Rush is a power-rock trio with smarts. The players are known to take French lessons before shows, visit art galleries on days off and discuss the intricacies of modern painting while driving to gigs. They refuse to accept the idea that touring means mindless drudgery and artistic stagnation.
"Touring is very much an interpretive, rather than a creative thing, so it can come to feel stultifying and repetitive," says drummer Neil Peart. "So I think you have to try to challenge yourself in other ways.
"We studied French, for instance, over a couple of tours. We'd get the Berlitz schools to send out an instructor and before the show, the three of us would have a French class. It was a way of feeling we were accomplishing something new every day," says Peart, whose group plays a sellout show Tuesday at the Worcester Centrum.
The Toronto-based Rush has long been seen as stoical and perhaps too cerebral, but they're finally having more fun. They now make tours work for them, not against them as they did in the late '70s when, in the first flush of stardom, they were so afraid to turn down concert dates they once played 17 nights in a row, took one day off, then played another 14 in a row while driving up to 350 miles between stops.
"It was soul-destroying," Peart says during an interview this week from Washington.
Today, the band's more relaxed pace also allows singer Geddy Lee and guitarist Alex Lifeson to play daily tennis; and allows Peart, an avid bicyclist, to sometimes cycle between tour stops.
"You've just got to get out of the touring bubble because it can be so alienating. So many musicians have become victims of that bubble, either through drugs or alcohol or just psychological imbalance, as in the case of someone like Roger Waters," Peart says, referring to the ex-Pink Floyd singer.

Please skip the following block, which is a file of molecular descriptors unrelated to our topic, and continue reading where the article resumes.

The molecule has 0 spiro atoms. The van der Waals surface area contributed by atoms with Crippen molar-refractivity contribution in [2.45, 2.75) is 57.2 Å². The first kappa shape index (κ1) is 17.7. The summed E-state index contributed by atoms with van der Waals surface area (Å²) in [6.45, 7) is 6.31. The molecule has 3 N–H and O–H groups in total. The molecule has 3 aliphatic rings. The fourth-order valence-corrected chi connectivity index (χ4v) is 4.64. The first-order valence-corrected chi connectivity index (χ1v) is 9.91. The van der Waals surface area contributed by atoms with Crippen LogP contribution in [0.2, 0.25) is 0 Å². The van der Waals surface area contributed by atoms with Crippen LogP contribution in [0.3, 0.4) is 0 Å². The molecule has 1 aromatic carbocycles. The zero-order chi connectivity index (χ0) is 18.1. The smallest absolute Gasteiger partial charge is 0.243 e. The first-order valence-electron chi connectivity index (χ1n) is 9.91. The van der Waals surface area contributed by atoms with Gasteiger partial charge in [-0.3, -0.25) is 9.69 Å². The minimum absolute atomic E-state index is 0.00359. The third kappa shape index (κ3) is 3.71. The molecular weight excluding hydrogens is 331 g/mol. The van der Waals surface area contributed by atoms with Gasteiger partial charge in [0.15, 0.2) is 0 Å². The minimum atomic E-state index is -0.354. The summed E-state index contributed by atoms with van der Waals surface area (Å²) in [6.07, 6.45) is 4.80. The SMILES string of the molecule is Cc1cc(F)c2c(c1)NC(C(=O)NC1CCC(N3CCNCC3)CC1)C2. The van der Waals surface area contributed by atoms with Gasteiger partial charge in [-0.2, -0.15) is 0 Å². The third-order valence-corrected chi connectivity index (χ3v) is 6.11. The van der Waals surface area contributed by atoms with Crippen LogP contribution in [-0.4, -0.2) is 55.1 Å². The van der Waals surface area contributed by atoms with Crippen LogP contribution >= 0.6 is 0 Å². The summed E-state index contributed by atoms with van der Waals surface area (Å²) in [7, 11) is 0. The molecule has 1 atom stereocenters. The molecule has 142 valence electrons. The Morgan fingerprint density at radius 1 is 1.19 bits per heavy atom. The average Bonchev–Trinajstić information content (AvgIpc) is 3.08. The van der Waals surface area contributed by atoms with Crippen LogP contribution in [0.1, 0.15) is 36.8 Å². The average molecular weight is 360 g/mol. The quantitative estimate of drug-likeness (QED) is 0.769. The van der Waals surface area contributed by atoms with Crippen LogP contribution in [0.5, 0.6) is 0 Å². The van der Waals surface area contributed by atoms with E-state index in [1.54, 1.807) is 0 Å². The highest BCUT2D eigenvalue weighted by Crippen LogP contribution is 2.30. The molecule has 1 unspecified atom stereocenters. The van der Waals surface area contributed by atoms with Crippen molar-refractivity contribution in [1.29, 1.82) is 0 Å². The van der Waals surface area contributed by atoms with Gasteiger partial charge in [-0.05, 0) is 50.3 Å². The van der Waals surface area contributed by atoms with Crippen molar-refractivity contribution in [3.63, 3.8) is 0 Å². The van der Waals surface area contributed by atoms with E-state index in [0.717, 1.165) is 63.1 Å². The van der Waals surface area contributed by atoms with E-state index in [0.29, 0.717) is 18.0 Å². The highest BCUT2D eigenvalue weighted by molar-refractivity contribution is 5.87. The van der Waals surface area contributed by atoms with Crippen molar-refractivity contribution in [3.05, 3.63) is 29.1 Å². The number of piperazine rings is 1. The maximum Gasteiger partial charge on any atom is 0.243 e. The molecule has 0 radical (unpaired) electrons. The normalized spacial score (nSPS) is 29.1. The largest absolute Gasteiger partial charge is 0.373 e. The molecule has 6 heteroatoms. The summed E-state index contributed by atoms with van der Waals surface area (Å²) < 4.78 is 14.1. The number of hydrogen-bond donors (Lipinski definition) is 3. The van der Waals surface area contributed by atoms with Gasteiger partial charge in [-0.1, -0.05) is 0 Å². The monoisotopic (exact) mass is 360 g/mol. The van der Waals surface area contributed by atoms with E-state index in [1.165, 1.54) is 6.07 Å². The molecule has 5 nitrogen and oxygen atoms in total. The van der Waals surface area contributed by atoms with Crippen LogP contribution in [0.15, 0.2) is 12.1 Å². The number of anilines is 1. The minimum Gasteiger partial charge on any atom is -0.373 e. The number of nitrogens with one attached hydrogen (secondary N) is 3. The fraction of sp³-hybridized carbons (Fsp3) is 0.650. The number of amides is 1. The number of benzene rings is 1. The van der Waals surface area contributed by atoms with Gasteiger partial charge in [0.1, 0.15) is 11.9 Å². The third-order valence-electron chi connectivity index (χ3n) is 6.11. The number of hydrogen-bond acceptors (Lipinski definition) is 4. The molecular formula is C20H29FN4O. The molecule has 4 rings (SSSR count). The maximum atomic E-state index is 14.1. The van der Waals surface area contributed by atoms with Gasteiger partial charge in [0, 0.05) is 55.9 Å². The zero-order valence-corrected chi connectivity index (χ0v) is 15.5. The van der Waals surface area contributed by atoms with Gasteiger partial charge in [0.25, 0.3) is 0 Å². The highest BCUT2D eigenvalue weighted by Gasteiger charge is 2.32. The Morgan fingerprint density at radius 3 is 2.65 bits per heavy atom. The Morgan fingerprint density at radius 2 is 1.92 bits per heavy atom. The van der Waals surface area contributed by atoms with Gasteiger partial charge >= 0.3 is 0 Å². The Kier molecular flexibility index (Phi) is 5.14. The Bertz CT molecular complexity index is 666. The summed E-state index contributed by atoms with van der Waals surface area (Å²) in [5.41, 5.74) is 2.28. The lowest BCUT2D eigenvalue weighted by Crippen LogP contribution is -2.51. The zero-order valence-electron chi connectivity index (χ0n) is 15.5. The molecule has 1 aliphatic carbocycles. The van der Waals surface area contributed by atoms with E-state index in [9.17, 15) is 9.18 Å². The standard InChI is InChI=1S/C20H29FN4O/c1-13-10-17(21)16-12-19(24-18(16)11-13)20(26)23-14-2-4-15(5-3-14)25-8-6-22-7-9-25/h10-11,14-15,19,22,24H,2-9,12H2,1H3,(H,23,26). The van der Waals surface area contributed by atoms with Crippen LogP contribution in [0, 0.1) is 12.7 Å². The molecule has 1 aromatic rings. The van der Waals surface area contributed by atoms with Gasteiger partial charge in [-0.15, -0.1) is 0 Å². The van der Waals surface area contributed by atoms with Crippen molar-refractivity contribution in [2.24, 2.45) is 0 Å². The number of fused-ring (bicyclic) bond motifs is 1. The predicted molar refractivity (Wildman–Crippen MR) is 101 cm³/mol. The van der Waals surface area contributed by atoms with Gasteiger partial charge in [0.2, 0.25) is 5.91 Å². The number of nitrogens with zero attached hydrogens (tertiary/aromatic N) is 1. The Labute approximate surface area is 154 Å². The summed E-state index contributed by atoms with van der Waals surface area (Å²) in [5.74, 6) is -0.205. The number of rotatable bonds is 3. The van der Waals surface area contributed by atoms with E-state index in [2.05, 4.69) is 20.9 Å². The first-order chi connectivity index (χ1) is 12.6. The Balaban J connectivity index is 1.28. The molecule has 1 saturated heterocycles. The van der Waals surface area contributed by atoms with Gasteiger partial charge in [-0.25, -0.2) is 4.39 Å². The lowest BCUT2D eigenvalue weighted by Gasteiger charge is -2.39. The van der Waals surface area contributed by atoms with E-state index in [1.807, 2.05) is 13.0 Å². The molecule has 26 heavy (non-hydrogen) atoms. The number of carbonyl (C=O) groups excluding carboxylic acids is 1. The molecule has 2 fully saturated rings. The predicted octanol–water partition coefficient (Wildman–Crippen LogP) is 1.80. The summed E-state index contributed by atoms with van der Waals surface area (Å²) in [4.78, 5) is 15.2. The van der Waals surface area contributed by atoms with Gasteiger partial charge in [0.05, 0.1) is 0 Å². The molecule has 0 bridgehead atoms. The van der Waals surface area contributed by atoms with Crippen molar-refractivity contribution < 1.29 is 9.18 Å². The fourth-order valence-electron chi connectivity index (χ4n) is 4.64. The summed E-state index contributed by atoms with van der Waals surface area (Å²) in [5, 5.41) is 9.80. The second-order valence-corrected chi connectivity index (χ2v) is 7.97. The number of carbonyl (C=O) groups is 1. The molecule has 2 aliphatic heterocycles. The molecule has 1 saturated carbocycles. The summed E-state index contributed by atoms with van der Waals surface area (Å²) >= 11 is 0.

"I really respect Roger as an artist, but his alienation soon became his only subject. Because he felt so alienated, he had to write about what he cared about the most - and unfortunately, what he cared about the most was his own alienation.
"Again, we're trying to avoid all those things. The alienation is really external. People try to impose it on you just because of the artificialty of the way this business works. We've always fought back against that - and we're learning more and more how to get away from it."
In their 17 years together, Rush has likewise fought against easy musical stereotypes. Never a Top 40 band (their biggest hit was "New World Man" in 1982), they've maneuvered through avant-garde heavy metal, textural art rock, reggae rock and the occasional jazz-powered instrumental. Critics have often had a love/hate relationship with Rush, and Peart isn't about to defend all the band's music.
"I'd be the first to suggest we've been uneven," he says. "But at the same time, we don't second guess what we're doing. And we don't submit a whole bunch of songs to the record company to let them pick the most commercial ones. We just do whatever seems most interesting."
Peart, the band's lyricist, wrote many songs with science fiction themes when the group started. He's since branched into wider areas, including quips from the fiction of John Barth to political thoughts on the end of the Cold War in "Heresy," a song off the new album, "Roll the Bones."
But the title "Roll the Bones" does mark a return to his former sci-fi roots. "I took it from a science fiction story by Fritz Lieber that I read about 15 years ago. It was called 'Gonna Roll the Bones.' The story has nothing to do with our record at all, but I just love the phrase. It sat in my notebook for 15 years waiting for a home."
The new album also addresses fate - a frequent Rush theme - and the element of luck - a more recent obsession. "There's discipline and hard work involved in what we do, but there's still an element of luck that I happened to meet these two guys and we could work together with this kind of chemistry. The three of us have managed to survive a lot of musical changes - and we still have an audience. There's a matter of luck there."
Luck aside, Rush is also finally talking about a long-term future - something they hadn't done in the previous 17 years.
"This time we dared admit to ourselves that we were happy working together and didn't foresee a need for any change," says Peart. "We've always taken the future in short bites. We'd say, 'OK, we'll make the next record together and we'll do the next tour together,' but that's as far ahead as we ever thought. We never took for granted there was any future beyond that. But this time, Geddy said he could see the band would satisfy us for as long as we cared to be musicians. That was quite a realization, but it finally dawned on us that he was right."